San Francisco


The Golden Gate, Vikram Seth, 1986
This brilliant early novel by the author of A Suitable Boy is written as a narrative poem about five contemporary San Francisco residents.

The Maltese Falcon, Dashiell Hammett, 1930
Tough but tender Sam Spade gumshoes his way across the city, helping a beautiful woman get her manicured paws on a golden bird.

Tales of the City, Armistead Maupin, 1978
Before Sex and the City, there were these tales of San Francisco set in a Russian Hill apartment house—vibrant, gay, sentimental and funny.


San Francisco Almanac: Everything You Want to Know about the City, Gladys Hansen, 1995
An indispensable reference with inside info on everything from the 1906 earthquake to cable cars to famous locals.

The World of Herb Caen: San Francisco 1938–1997, Barnaby Conrad, 1999
The newsprint voice of San Francisco for over half the 20th century, the late Pulitzer Prize-winning columnist Caen is the consummate crusty insider driven by an insatiable curiosity for his home town.

Reclaiming San Francisco: History, Politics, Culture, James Brook, Chris Carlsson, and Nancy J. Peters, eds., 1998
A sweeping, diverse essay collection that includes the perspectives of historians, writers, architects, geographers and artists.


Milk, Gus Van Sant, 2008
Sean Penn delivers an Oscar-winning performance as the first publicly gay politician to be elected in California.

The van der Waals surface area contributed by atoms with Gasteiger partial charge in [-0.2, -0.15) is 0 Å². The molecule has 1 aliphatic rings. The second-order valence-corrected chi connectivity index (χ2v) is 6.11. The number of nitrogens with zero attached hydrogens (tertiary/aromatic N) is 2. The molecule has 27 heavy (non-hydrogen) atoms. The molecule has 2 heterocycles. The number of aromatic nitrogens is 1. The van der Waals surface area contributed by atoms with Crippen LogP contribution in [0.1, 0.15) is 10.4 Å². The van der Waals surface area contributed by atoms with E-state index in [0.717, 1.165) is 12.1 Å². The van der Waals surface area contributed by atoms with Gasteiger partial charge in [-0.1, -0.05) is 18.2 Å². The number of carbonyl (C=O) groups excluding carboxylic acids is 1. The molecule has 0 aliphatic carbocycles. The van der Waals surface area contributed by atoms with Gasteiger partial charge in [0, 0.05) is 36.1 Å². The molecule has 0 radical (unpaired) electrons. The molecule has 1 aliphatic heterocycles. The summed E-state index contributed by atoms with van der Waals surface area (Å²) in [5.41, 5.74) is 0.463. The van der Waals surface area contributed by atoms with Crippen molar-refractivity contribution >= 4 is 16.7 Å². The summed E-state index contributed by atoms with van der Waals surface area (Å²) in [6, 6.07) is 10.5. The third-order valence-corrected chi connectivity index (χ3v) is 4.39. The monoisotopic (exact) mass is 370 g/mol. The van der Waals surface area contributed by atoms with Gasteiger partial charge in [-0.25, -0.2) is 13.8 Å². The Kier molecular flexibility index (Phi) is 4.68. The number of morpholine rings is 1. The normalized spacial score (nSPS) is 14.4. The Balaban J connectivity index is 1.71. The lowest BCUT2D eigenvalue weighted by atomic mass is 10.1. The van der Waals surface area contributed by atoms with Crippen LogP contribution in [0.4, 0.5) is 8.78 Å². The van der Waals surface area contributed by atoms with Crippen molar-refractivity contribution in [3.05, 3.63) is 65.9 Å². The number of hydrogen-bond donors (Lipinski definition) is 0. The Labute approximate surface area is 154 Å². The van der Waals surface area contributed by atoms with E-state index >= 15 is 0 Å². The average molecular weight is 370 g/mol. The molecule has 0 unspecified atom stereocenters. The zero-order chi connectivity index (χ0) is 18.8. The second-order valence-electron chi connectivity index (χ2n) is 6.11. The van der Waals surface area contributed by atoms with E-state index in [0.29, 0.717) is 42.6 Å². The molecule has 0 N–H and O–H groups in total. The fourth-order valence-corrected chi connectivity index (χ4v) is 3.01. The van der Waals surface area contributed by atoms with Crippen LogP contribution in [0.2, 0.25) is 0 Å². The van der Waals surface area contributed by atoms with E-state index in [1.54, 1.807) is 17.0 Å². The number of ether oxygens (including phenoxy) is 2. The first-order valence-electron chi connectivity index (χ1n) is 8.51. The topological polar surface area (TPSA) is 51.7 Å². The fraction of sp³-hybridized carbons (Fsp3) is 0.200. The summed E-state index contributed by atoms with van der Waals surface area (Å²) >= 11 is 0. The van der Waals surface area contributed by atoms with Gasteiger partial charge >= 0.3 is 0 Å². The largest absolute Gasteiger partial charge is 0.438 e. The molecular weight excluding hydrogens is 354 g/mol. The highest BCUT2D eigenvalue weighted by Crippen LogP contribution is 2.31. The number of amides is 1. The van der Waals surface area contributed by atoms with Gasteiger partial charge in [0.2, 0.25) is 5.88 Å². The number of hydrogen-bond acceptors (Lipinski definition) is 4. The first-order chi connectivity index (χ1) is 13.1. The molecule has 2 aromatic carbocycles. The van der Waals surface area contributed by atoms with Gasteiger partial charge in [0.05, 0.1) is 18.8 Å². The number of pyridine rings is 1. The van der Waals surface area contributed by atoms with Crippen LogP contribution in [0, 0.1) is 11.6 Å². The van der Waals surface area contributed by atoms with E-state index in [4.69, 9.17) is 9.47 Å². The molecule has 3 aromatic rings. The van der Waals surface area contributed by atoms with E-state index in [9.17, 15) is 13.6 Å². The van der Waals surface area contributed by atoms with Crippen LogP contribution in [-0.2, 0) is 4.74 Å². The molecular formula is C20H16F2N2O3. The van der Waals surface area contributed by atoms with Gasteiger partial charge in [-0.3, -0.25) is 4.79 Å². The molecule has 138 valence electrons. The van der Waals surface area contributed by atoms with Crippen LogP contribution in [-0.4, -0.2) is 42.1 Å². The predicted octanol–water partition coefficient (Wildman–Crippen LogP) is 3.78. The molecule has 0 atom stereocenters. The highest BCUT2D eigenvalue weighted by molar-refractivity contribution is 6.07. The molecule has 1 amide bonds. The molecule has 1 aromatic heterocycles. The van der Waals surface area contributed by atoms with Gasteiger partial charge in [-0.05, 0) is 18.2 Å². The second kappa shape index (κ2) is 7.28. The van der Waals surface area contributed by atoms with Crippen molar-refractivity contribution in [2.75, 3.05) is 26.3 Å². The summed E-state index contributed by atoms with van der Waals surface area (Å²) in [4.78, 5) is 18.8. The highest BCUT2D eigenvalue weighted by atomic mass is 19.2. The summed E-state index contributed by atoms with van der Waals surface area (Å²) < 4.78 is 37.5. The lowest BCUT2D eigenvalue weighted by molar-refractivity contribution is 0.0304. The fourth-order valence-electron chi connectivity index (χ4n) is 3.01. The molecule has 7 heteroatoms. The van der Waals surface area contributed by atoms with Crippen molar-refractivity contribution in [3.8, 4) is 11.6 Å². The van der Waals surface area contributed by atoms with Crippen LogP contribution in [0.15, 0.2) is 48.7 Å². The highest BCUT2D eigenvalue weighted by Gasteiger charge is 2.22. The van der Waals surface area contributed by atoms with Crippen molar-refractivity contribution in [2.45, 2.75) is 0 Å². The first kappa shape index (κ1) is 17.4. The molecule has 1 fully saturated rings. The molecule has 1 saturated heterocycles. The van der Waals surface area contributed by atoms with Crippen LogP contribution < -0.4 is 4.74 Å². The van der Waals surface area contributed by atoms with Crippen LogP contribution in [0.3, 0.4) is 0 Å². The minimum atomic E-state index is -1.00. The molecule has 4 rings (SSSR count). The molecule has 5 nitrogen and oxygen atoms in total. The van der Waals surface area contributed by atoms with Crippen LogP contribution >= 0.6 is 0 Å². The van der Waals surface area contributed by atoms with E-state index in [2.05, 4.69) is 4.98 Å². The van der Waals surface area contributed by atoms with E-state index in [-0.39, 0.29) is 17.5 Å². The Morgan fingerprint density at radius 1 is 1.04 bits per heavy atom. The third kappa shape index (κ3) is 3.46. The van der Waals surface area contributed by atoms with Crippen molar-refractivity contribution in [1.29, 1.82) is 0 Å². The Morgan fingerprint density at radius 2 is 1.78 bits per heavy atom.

Vertigo, Alfred Hitchcock, 1958 — Acrophobic detective James Stewart becomes obsessed with platinum blond Kim Novak on the hilly San Francisco streets in a Hitchcock classic.

Dirty Harry, Clint Eastwood, 1989
A killer punk, Scorpio, makes the day of Eastwood’s detective all across the city on the hill in a thinly veiled version of the famed Zodiac murders. 

The Last Waltz, Martin Scorsese, 1978
Directed by Marty in the fertile period between Taxi Driver and Raging Bull, the intimate, festive film documents The Band’s farewell concert on Thanksgiving 1976 at San Francisco’s Winterland.

Harold and Maude, Hal Ashby, 1971
Rarely has a Hollywood movie combined whimsy and suicide with more grace than this cult comedy shot on location in the Bay Area about a morbid youth (Bud Cort) infatuated with a free-spirited septuagenarian (Ruth Gordon).

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